Madron Well and Madron Well Chapel
|Type||Chapel and well|
Madron Well Chapel (grid reference ) is the ruin of a 12th or 14th-century chapel dedicated to St Madern and occupies the site of a much older Celtic structure. Madron Well (grid reference ) is a spring 200 m to the west. Clouties, or offerings, can be seen on the path to the chapel, near the holy well.
History and description
In 1846 the building's measurements were published in The Archaeological Journal and the roofless building's internal measurements were 20 feet long by 10 feet wide, and the walls are 2 feet thick and 8 or 9 feet high.
Measurements published in The Cornishman newspaper of 15 May 1879 gave the external length as 25 feet by 16 feet breadth and the walls 2 feet thick. The granite altar stone is 5’ 10’’ long, 2’ 7’’ wide and stands 2’ 10’’ above the floor. There is a depression of 9 by 8 inches to contain the portable mensa for the celebration of mass. The altar appears to date from the first-half or middle of the 12th century as do the stone seats and chancel. There is no evidence for any part of the structure being older but the existing structure does suggest an early Christian foundation. The building was partially destroyed by Major Ceely, during the English Civil War. A stream flows through the building and until the 18th-century the well and stream was the only source of water for Madron and Penzance. The stream's course dictates the unusual placing of the entrance which is on the north wall instead of the normal, west of centre.
The chapel was first scheduled on 30 November 1926; it is currently scheduled under the Ancient Monuments and Archaeological Areas Act 1979 and is considered to be of national importance.
The nearby Madron Well, which is now concealed in shrubs and undergrowth, is an example of a Cornish Celtic sacred site and is a ground level natural spring. The well is said to have healing properties and a 17th-century written account tells how, before 1641, John Trelille, a poor cripple, was cured here when he bathed in the water, then slept on a grassy hillock. The hillock was remade every year and was called St Maderne's bed. An old May Day tradition, which was still being observed in 1879, was for many young folks (mainly girls) to head from Penzance before sunrise, to perform a ceremony, to learn the number of years they have to wait before they get married. Two grass stems or straw, each about an inch long were fastened together with a pin and dropped into the water. Any rising bubbles denote the number of years before they get married. The ceremony was no longer held on May Day, but on a Sunday, because the girls work during the week. A tradition at this site persists to this day whereby people attach pieces of rag (clouties) to the nearby bushes as a symbol of appeasement to the spirits within the well (see also Clootie well) – according to a contemporary report in The Cornishman newspaper that tradition was no longer carried out in 1879.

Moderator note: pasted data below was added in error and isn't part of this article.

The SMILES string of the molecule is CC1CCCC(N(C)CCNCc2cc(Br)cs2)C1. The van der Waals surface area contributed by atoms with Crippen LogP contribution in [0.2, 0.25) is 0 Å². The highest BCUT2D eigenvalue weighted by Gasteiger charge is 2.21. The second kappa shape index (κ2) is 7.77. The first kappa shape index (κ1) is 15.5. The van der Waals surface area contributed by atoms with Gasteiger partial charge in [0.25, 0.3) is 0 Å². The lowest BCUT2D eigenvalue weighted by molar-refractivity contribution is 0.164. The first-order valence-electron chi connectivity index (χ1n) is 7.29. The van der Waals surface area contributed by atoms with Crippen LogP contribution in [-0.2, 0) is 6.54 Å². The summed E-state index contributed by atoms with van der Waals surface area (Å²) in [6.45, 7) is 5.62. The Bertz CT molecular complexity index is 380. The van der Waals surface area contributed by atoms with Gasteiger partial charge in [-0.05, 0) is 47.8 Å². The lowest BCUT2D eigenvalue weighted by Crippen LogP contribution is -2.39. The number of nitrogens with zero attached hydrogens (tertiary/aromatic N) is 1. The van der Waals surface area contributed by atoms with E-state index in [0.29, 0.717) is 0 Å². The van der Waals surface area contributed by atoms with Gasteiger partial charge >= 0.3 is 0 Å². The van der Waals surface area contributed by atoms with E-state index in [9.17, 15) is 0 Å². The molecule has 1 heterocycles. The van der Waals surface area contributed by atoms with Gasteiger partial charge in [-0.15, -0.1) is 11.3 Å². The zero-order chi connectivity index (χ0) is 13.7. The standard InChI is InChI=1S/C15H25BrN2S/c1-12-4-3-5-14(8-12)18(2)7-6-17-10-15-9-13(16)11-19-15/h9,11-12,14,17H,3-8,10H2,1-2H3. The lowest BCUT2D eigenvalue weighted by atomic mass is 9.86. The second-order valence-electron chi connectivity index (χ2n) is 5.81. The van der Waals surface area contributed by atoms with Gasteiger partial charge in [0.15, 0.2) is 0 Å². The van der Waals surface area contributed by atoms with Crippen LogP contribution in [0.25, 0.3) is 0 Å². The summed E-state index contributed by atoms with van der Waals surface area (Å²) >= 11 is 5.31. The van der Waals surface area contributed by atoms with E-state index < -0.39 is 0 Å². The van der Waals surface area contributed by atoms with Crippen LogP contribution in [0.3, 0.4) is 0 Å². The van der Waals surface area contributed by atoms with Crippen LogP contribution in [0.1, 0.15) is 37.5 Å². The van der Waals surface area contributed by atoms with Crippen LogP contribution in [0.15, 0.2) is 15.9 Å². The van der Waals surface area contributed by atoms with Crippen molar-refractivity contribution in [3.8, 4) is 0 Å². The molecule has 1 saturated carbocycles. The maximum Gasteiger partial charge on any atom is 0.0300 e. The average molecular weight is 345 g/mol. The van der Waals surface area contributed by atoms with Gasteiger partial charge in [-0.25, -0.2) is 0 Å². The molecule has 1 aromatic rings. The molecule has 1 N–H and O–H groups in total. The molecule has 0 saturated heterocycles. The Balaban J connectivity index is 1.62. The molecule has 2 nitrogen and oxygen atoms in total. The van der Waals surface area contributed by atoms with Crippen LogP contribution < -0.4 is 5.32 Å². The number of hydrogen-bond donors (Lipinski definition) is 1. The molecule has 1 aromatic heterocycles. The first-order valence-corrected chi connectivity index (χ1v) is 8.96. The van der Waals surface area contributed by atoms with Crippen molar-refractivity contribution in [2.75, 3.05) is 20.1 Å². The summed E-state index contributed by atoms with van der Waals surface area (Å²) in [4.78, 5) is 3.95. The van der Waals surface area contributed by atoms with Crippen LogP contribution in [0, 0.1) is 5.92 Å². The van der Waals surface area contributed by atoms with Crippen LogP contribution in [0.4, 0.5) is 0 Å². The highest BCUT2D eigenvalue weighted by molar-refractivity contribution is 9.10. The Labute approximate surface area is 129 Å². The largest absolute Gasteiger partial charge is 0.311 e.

- OS Explorer Map 102. Land's End. Southampton: Ordnance Survey. 2005. ISBN 0 319 23703 6.
- Preston-Jones, Ann. "Scheduled Monument Management Project, 1999-2000". Cornwall Archaeology. 39: 210.
- "Madron Well and Madron Well Chapel". Pastscape. Historic England. Retrieved 10 January 2016.
- "Madron Well". The Cornishman (44). 15 May 1879. p. 5.
- Charles Thomas (1974). Christian Sites in West Penwith Excursion Guide. Redruth: Institute of Cornish Studies. pp. 3–7. ISBN 0 903686 04 X.
- "Medieval chapel known as Madron Well Chapel associated with Madron holy well". Historic England. Retrieved 10 January 2016.
- Paris, J A (1824). Guide to Mount's Bay and Land's End (Second ed.). ISBN 978-1507837238.
- French, Colin N; Murphy, Rosaline J; Atkinson, Mary G C (1999). Flora of Cornwall. Camborne: Wheal Seton Press. ISBN 978-0953461301.
- "Madron Well. May Day There". The Cornishman (43). 8 May 1879. p. 4.
- "Churchtown-Stream". The Cornishman (216). 31 August 1882. p. 5.
- Media related to Madron Well, Cornwall at Wikimedia Commons